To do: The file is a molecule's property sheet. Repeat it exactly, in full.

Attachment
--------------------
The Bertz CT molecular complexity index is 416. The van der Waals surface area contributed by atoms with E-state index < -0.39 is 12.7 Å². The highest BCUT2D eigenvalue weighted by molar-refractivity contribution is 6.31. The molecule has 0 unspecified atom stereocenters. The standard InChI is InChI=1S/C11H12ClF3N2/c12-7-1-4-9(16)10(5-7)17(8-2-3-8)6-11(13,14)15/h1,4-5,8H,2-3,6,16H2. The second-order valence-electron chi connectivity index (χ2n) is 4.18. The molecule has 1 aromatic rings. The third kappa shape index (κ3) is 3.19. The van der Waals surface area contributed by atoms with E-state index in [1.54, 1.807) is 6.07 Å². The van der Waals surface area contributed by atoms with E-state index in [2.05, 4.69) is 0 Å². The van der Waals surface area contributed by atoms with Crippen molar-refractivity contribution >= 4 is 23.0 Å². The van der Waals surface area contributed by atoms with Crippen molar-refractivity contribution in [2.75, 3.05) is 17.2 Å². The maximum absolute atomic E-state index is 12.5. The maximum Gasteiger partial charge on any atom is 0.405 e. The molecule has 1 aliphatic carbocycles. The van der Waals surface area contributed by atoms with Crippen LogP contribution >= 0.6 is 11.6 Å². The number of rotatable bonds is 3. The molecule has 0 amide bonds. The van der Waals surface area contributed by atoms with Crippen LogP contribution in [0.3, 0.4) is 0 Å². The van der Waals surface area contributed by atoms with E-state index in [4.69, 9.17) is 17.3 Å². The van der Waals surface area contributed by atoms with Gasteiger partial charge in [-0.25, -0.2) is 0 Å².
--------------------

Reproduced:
The Bertz CT molecular complexity index is 416. The van der Waals surface area contributed by atoms with E-state index < -0.39 is 12.7 Å². The highest BCUT2D eigenvalue weighted by molar-refractivity contribution is 6.31. The molecule has 0 unspecified atom stereocenters. The standard InChI is InChI=1S/C11H12ClF3N2/c12-7-1-4-9(16)10(5-7)17(8-2-3-8)6-11(13,14)15/h1,4-5,8H,2-3,6,16H2. The second-order valence-electron chi connectivity index (χ2n) is 4.18. The molecule has 1 aromatic rings. The third kappa shape index (κ3) is 3.19. The van der Waals surface area contributed by atoms with E-state index in [1.54, 1.807) is 6.07 Å². The van der Waals surface area contributed by atoms with E-state index in [2.05, 4.69) is 0 Å². The van der Waals surface area contributed by atoms with Crippen molar-refractivity contribution >= 4 is 23.0 Å². The van der Waals surface area contributed by atoms with Crippen molar-refractivity contribution in [2.75, 3.05) is 17.2 Å². The maximum absolute atomic E-state index is 12.5. The maximum Gasteiger partial charge on any atom is 0.405 e. The molecule has 1 aliphatic carbocycles. The van der Waals surface area contributed by atoms with Crippen LogP contribution >= 0.6 is 11.6 Å². The number of rotatable bonds is 3. The molecule has 0 amide bonds. The van der Waals surface area contributed by atoms with Crippen LogP contribution in [0.3, 0.4) is 0 Å². The van der Waals surface area contributed by atoms with E-state index in [4.69, 9.17) is 17.3 Å². The van der Waals surface area contributed by atoms with Gasteiger partial charge in [-0.25, -0.2) is 0 Å².